‘I had a one-year contract with the Bulls and when I was there I had a phone call from [Sharks coach] Kevin Putt asking me to come to the Sharks in 2005,’ he recalls. ‘I needed no second invitation. The Sharks were my team growing up in the Eastern Cape. In the first years of the Super 12 they had an alliance with Eastern Province rugby, so I had supported the Sharks as a youngster.’
He has been in Durban ever since. He went on to join a small band of players who passed the 100-cap mark in Super Rugby and the Currie Cup, but it has not always been plain sailing. A number of Sharks coaches have dropped or benched him over the years, but he always bounced back.
‘Rugby teaches you humility. If you sulk each time you are dropped in your career you are not going to get very far,’ he said in April 2014. ‘You take the good with the bad and keep on working as hard as you can. You look after your body. I have always taken care to do the extra stretching and make my appointments with the physio for the rubdowns. I look after my health as best I can. I have seen too many players cut down with serious injury when everything seemed to be going for them. They never saw it coming.’
The attitude of never thinking he is bigger or better than the game has been a cornerstone of his career.
‘I always had a good grounding in that soon into my career I realised the danger of taking fame too seriously,’ he reflected in October. ‘It does not last, not even for the biggest star. One day you will walk down the street and nobody will recognise you. That is life.’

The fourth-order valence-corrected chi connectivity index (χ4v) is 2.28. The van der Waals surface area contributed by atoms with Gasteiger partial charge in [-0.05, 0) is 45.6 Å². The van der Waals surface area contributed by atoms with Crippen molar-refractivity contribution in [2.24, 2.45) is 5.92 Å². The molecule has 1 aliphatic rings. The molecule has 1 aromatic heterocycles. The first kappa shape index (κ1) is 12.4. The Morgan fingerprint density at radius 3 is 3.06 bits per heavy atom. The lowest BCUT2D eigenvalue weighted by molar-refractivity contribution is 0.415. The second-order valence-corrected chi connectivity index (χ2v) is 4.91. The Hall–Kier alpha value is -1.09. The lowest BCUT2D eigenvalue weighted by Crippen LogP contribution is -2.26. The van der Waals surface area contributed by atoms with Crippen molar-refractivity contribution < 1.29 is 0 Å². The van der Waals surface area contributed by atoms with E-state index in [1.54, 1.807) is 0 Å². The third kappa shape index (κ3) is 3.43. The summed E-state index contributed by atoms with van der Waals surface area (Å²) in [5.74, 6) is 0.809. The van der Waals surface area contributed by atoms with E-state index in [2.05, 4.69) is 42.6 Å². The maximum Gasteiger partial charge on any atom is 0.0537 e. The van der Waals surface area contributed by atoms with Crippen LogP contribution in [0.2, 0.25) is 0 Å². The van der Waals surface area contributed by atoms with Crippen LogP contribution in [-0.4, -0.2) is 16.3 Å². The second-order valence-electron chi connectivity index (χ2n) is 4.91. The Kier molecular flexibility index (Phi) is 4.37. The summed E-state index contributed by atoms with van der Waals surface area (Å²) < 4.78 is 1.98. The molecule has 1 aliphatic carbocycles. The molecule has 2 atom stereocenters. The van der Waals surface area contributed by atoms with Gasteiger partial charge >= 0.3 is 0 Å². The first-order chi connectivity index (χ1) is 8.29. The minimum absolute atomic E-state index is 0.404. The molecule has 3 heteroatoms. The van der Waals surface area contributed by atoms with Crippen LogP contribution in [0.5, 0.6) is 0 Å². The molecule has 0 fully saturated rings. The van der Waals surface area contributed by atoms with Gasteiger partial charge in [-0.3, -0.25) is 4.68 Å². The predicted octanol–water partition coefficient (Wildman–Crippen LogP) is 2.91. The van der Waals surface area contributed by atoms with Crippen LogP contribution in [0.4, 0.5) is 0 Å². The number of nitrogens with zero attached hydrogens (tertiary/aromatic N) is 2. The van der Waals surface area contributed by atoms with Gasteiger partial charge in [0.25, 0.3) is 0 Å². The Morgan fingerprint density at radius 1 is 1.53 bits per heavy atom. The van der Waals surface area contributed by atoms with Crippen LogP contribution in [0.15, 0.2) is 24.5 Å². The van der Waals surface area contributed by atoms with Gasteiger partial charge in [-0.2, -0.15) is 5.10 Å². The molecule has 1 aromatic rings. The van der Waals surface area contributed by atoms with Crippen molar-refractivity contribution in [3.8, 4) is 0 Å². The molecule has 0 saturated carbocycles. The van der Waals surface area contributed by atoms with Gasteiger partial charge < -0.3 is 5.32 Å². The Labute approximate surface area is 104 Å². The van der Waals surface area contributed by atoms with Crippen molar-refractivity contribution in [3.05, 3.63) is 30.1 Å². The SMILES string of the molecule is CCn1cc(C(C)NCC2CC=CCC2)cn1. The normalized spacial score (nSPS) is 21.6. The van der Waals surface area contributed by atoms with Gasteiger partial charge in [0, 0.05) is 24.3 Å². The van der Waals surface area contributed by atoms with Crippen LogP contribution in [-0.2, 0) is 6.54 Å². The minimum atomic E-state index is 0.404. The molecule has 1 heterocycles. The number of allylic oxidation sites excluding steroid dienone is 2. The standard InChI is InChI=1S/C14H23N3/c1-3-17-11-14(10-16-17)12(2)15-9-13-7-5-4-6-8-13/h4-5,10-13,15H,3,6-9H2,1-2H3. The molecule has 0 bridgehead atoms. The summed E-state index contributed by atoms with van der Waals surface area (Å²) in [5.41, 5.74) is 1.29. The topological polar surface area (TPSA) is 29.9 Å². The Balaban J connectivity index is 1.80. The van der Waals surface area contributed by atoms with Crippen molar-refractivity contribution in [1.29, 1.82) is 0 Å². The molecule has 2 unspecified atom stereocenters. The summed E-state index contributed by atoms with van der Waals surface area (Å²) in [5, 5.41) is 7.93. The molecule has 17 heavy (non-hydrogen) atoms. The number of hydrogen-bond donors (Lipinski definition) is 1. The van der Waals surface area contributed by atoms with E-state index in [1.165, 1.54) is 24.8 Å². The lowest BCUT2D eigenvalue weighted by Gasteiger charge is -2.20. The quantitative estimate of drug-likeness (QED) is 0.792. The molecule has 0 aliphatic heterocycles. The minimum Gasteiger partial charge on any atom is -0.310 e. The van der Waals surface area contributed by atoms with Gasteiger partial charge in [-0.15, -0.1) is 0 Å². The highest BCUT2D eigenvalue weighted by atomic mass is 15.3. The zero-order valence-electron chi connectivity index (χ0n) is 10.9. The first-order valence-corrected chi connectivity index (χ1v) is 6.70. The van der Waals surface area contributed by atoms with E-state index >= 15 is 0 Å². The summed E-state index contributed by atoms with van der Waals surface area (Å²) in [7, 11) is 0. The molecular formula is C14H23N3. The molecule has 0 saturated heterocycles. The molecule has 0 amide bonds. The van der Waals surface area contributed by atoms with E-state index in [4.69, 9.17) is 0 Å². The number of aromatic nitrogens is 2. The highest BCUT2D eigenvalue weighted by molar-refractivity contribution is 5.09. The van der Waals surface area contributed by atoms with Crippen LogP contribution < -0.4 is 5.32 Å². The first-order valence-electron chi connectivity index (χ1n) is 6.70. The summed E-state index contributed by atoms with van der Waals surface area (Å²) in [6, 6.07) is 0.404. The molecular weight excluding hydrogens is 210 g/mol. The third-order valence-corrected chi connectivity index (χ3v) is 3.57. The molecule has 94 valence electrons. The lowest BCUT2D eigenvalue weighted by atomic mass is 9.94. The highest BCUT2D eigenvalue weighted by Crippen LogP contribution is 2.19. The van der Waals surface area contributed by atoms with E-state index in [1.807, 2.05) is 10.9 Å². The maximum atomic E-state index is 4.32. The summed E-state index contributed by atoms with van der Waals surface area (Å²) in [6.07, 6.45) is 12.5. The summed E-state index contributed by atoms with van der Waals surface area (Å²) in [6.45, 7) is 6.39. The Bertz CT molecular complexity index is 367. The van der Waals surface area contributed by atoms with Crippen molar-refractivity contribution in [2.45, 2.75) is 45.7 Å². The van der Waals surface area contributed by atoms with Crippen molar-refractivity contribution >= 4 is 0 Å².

Ndungane’s attitude to life and his vast experience of rugby, especially the nuances of backline play, have made him an invaluable and increasingly unique asset to South African rugby.
The value of experience and mentoring has been highlighted by former Springbok and Sharks captain John Smit. When he was CEO of the Sharks, Smit spoke about the loss of intellectual property to the overseas market and how it had an indirect consequence for the local game.
Smit lamented the fact that so many former Springboks were teaching the tricks of the trade to youngsters in European clubs. In days long past, they would have been passing their knowledge on to South African apprentices.
And therein lies the priceless contribution Ndungane has made to young players by remaining in South Africa.
If there is one thing the youngsters have learned from him, it is to love the game. When asked the secret of his longevity he laughs in reply.
‘There is no secret. For me it came down to the fact that I never lost my love for rugby and I kept on enjoying playing as the seasons went by. When you are enjoying what you do, you don’t mind putting in the hard work to stay on top of your game. You aren’t tempted to take short cuts.’
– This article first appeared in the December 2017 issue of SA Rugby magazine